The Golden Booklet is part of John Calvin’s Institutes. It originally was written as separate book but was later added to book three of the Institutes. The focus of this book is on Christian living in a world that is hostile to Christ and the gospel message. The five chapters of the booklet center on: 1. Humble Obedience, 2. Self-Denial, 3. Patience in Crossbearing, 4. Hopefulness for the next World, and 5. Right use of the Present Life.
In an age where “easy” Christianity abounds, Calvin reminds us of the struggle true Christianity really is. Calvin causes the reader to think about what it means to be a Christian. He tells us what Christ did for us and asks how we will respond. The reader should walk away from this book soul searching his commitment to the Lord. Calvin reminds us that we are just pilgrims passing through, and gives us hope of what is to come.
I use this booklet in my 7th/8th grade classroom. I make a few comments along the way to make sure the students understand every point, but otherwise it is very readable. This booklet would be good not only for family devotions at home, but also for a personal refresher of what the Christian life should look like.
Parsons, Burk, editor
Published monthly by Ligonier Ministries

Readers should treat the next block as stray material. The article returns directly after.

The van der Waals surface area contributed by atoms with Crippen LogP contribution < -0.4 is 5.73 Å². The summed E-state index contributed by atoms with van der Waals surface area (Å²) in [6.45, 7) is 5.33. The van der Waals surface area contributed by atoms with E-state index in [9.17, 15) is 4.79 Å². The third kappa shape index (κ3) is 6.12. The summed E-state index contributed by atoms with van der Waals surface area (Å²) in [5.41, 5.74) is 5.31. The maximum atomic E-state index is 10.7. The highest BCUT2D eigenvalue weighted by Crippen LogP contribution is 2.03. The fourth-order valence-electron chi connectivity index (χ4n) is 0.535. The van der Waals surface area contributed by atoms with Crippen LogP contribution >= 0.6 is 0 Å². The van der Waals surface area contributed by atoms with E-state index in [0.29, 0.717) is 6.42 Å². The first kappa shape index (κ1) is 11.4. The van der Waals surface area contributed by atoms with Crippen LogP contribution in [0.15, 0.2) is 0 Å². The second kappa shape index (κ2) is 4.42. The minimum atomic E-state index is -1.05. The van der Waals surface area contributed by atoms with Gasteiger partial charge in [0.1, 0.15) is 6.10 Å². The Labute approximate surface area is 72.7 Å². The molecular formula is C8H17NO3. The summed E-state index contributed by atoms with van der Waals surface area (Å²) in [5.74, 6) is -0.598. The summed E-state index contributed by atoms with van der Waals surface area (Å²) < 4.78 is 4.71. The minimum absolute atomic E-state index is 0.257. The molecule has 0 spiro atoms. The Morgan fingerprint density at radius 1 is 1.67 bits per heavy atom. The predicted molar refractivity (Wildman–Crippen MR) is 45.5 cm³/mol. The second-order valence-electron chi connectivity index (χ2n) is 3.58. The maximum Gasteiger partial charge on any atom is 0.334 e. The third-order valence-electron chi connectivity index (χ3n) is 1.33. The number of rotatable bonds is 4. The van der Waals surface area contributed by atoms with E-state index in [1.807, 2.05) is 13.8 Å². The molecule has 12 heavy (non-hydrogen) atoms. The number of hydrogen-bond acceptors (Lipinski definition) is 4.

Perhaps the best devotional a person could read is not a book but a magazine. Table Talk is a monthly magazine published by Ligonier Ministries and R. C. Sproul. Each month, Table Talk challenges the reader on a particular subject while taking the reader through a specific part of Scripture. The November issue, for example, focused on Darwinism and led the reader through 2 Timothy 1; the December issue continues the study of 2 Timothy while it considers the topic “The Already and the Not Yet.”
The meditations (Monday through Friday) are followed by a challenge entitled Coram Deo (living before the face of God), in which the reader is called to live the Christian life in a very specific way. Instead of meditations on Saturday and Sunday, the magazine offers inspiring articles written by a variety of well-known Reformed thinkers.
To subscribe, call 1-800-435-4343 or visit their website at www.ligonier.org